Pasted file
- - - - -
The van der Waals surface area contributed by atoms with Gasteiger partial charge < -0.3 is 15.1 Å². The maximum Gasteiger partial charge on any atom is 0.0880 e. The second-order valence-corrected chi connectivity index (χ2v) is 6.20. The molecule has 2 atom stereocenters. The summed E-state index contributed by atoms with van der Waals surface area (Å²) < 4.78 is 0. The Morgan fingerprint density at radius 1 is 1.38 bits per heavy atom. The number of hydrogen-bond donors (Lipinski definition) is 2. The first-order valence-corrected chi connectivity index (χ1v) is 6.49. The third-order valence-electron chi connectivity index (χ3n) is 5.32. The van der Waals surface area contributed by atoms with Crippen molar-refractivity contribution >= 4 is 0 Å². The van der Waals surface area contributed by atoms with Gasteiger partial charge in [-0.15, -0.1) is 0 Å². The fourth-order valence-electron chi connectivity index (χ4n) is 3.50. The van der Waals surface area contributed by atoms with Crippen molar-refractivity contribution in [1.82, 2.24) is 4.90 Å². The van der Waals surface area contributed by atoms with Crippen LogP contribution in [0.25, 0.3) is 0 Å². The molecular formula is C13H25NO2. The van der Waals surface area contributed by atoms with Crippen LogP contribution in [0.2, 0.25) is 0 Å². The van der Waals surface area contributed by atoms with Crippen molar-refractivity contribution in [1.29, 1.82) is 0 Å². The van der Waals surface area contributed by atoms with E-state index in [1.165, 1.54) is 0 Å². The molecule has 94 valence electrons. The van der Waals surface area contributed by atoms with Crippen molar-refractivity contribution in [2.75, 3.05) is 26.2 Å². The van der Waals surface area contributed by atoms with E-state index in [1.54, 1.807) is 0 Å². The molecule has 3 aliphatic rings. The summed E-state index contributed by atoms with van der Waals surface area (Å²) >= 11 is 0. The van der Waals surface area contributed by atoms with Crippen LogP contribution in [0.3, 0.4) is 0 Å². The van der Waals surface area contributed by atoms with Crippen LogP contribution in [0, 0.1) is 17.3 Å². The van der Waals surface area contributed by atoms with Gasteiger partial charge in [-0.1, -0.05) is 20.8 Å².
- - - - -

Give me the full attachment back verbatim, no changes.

The van der Waals surface area contributed by atoms with Gasteiger partial charge < -0.3 is 15.1 Å². The maximum Gasteiger partial charge on any atom is 0.0880 e. The second-order valence-corrected chi connectivity index (χ2v) is 6.20. The molecule has 2 atom stereocenters. The summed E-state index contributed by atoms with van der Waals surface area (Å²) < 4.78 is 0. The Morgan fingerprint density at radius 1 is 1.38 bits per heavy atom. The number of hydrogen-bond donors (Lipinski definition) is 2. The first-order valence-corrected chi connectivity index (χ1v) is 6.49. The third-order valence-electron chi connectivity index (χ3n) is 5.32. The van der Waals surface area contributed by atoms with Crippen molar-refractivity contribution >= 4 is 0 Å². The van der Waals surface area contributed by atoms with Gasteiger partial charge in [-0.15, -0.1) is 0 Å². The fourth-order valence-electron chi connectivity index (χ4n) is 3.50. The van der Waals surface area contributed by atoms with Crippen molar-refractivity contribution in [1.82, 2.24) is 4.90 Å². The van der Waals surface area contributed by atoms with Crippen LogP contribution in [0.25, 0.3) is 0 Å². The molecular formula is C13H25NO2. The van der Waals surface area contributed by atoms with Crippen LogP contribution in [0.2, 0.25) is 0 Å². The van der Waals surface area contributed by atoms with Crippen molar-refractivity contribution in [1.29, 1.82) is 0 Å². The van der Waals surface area contributed by atoms with E-state index in [1.165, 1.54) is 0 Å². The molecule has 94 valence electrons. The van der Waals surface area contributed by atoms with Crippen molar-refractivity contribution in [2.75, 3.05) is 26.2 Å². The van der Waals surface area contributed by atoms with E-state index in [1.54, 1.807) is 0 Å². The molecule has 3 aliphatic rings. The summed E-state index contributed by atoms with van der Waals surface area (Å²) >= 11 is 0. The van der Waals surface area contributed by atoms with Crippen LogP contribution in [0.3, 0.4) is 0 Å². The van der Waals surface area contributed by atoms with Crippen LogP contribution in [0, 0.1) is 17.3 Å². The van der Waals surface area contributed by atoms with Gasteiger partial charge in [-0.1, -0.05) is 20.8 Å².